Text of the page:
In addition to giving me ideas, my past work has also given me the skills needed for graduate school. To build a technical toolbox, I have taken theoretical math, graduate statistics, and graduate economics classes, culminating in earning an A on the graduate micro generals last year. To experience working with real research, I have done research in behavioural economics and consumer finance with John Jonson and in auction theory work with Barbara Babson. I have been exposed to many parts of the research process: I have solved mathematical models in mortgage refinancing work; I have advanced theoretical proofs in my optimal survey research, and I have analyzed large data sets including US Census for behavioural research. These experiences have given me skills for graduate work and have confirmed that research work is something I enjoy.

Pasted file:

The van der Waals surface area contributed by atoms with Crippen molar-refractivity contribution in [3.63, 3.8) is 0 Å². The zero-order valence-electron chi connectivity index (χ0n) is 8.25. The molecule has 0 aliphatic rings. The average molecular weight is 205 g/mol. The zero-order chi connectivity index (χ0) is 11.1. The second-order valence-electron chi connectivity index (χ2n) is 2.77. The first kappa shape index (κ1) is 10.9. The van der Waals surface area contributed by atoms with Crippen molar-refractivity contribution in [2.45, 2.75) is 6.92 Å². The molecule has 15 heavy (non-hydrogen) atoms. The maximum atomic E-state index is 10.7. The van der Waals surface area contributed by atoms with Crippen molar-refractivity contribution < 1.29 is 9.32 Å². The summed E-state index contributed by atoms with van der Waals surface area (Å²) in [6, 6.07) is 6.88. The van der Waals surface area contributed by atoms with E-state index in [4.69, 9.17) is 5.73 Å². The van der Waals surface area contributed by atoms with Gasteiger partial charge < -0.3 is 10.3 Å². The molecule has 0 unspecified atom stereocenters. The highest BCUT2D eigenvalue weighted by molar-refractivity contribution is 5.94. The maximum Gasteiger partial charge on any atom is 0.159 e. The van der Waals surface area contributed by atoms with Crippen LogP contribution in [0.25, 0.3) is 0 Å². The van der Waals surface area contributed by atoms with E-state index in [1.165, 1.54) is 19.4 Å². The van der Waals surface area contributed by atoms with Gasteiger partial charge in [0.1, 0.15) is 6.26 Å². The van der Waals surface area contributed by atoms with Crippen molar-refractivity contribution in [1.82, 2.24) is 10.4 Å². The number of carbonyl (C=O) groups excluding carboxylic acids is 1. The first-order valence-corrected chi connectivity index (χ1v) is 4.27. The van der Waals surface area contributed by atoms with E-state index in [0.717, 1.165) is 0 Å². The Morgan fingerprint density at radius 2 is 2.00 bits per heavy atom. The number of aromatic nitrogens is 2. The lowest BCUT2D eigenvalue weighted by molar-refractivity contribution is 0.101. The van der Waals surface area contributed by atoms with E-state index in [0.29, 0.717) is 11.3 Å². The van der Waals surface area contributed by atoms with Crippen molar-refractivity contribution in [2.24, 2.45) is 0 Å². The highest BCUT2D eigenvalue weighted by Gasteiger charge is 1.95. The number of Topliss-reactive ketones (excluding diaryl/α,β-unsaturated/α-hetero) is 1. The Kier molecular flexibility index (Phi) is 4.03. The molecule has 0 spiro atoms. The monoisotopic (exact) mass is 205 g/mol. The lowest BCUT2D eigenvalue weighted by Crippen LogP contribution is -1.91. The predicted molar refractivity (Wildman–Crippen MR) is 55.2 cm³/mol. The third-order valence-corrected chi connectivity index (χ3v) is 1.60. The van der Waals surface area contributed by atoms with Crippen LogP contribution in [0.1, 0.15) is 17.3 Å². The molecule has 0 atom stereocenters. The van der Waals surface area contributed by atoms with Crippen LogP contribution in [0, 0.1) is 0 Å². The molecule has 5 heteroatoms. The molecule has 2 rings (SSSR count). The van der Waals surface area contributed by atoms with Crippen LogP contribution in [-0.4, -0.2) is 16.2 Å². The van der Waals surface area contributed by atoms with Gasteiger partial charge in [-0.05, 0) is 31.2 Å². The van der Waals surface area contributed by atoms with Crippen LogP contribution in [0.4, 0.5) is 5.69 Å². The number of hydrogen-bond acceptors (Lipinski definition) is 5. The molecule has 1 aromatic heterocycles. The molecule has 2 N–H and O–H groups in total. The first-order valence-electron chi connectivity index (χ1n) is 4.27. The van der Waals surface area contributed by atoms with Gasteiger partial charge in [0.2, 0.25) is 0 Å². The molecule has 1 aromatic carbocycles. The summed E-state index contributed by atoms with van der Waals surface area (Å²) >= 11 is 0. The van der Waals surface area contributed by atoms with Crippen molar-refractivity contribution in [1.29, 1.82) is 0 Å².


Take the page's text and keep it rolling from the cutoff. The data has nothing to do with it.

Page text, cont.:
Overall, I am fascinated with economics and very much enjoy research. I especially enjoy building models and doing theory work with empirical impact. I am interested in game theory, mechanism design, and behavioural economics, and would like to explore these and other economic fields in graduate school. My fascination with research will provide me with the necessary ambition to succeed in Harvard’s program, while my extensive coursework and field preparation will provide me with the necessary skills to succeed in Harvard’s program.